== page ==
The Reds are stretching out left-hander Aroldis Chapman this spring in preparation for moving him to the starting rotation. However, while the club plans to handle his workload responsibly, they aren’t willing to say much more.
According to Mark Sheldon of MLB.com, Reds pitching coach Bryan Price said today that the team doesn’t plan to disclose their plan for how many innings Chapman will throw as a starter.
“There is a pretty good understanding of what will be necessary to keep his innings at an area that we’re comfortable with, should he be a starter throughout the course of the season,” Prices said on Saturday. “That being said, I think if I’ve learned anything, I’ve learned it’s better to keep that stuff to ourselves. You just set the table for a little too much speculation and Q&A that I would not be comfortable going through.”
This is a different situation than what we saw with Stephen Strasburg last season, as Chapman is making the transition from the bullpen as opposed to pitching his first full season back from Tommy John surgery, but it’s easy to see how a firm number could become a distraction for a team which is expected to contend. No need to go there, especially since a lot of things can happen in spring training. Remember, Chapman was originally expected to begin last season in the starting rotation before Ryan Madson hurt his elbow and required Tommy John surgery.
Chapman posted a dominant 1.51 ERA, 38 saves and a 122/23 K/BB ratio over 71 2/3 innings last season. Jonathan Broxton is expected to take his place in the closer role this season.
Nationals’ outfielder Adam Eaton was carried off the field after stumbling over first base on Friday night. In the ninth inning of the Nationals’ 7-5 loss to the Mets, Eaton appeared to catch his ankle on the bag as he ran out an infield single, suffering a leg injury on the fall. He was unable to put pressure on his left leg after the play and required assistance by two of the Nationals’ athletic trainers as he exited the field.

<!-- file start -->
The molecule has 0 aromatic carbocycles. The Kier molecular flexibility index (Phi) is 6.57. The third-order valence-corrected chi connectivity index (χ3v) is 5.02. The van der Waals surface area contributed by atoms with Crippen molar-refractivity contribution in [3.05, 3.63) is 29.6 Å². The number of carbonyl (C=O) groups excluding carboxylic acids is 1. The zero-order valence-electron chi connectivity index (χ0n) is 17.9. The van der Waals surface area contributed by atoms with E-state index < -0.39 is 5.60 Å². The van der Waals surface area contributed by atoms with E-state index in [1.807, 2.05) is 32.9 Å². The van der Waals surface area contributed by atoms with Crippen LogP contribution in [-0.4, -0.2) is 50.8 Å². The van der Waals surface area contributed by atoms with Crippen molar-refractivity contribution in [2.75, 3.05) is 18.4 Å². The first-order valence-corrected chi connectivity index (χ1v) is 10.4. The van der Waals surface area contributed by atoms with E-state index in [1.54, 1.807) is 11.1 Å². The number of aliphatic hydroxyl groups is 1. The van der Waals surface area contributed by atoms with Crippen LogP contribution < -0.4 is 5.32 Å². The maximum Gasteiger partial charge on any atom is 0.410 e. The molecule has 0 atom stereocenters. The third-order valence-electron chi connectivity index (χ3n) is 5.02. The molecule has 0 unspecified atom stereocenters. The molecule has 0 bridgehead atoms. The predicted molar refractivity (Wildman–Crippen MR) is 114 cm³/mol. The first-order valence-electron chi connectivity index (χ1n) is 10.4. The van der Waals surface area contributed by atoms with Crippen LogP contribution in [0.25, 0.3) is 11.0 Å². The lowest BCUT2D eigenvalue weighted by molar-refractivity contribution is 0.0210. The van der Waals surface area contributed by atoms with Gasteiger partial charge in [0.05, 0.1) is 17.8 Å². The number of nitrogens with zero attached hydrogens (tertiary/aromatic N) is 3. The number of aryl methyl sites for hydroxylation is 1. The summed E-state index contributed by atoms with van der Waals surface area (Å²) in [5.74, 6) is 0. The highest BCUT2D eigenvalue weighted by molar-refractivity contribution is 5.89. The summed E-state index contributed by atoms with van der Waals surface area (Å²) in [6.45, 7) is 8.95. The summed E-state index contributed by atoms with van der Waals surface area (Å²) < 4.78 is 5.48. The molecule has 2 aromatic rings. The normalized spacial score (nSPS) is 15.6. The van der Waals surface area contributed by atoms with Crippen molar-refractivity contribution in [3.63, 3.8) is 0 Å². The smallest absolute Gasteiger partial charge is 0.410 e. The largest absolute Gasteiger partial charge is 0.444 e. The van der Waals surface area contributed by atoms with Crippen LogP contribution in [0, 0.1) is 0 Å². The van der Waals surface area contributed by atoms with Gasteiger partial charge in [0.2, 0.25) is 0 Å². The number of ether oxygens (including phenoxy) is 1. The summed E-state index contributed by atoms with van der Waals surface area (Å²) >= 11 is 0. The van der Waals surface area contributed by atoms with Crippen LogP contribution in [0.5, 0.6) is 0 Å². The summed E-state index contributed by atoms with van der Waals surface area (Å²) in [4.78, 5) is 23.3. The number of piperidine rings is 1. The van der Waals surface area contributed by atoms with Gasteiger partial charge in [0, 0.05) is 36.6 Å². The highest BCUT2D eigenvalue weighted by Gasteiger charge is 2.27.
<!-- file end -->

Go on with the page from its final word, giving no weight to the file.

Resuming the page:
Eaton is scheduled to undergo an MRI on Saturday, but Nationals’ manager Dusty Baker told reporters that it “doesn’t look too good.” It’s the first significant leg injury the outfielder has sustained since 2014, when he went on the 15-day disabled list with a hamstring strain. He’ll likely be replaced by Michael Taylor in center field for the next couple of games, though that could be a temporary fix as the Nationals seek a better solution during Eaton’s recovery process.
It’s been just over a week since Giants’ left-hander Madison Bumgarner got a serious scare after a nasty dirt bike accident. He escaped with bruised ribs and a Grade 2 strain of his left shoulder AC joint, but there was some speculation that the injuries would cause a significant, if not permanent, setback in the southpaw’s career. Thankfully, things aren’t looking quite so bleak today. Not only will Bumgarner not require surgery, but he could return as soon as the week following the All-Star break, the Giants said Friday.
Of course, that timeline is wholly dependent on how smoothly the recovery process goes, so nothing is set in stone yet. NBC Sports Bay Area’s Alex Pavlovic estimates 2-3 months of rest and rehab, including “two months before he can get back on the mound and then another three to four weeks of throwing and rehab starts before he’s big league-ready.” It’s a long and laborious schedule, but still looks much better than any surgical alternative.
Prior to the accident, Bumgarner was working on a solid start to the 2017 season. He maintained a 3.00 ERA, 1.3 BB/9 and 9.3 SO/9 through 27 innings with the club, though his average 1.75 runs of support per start fed into an 0-3 record.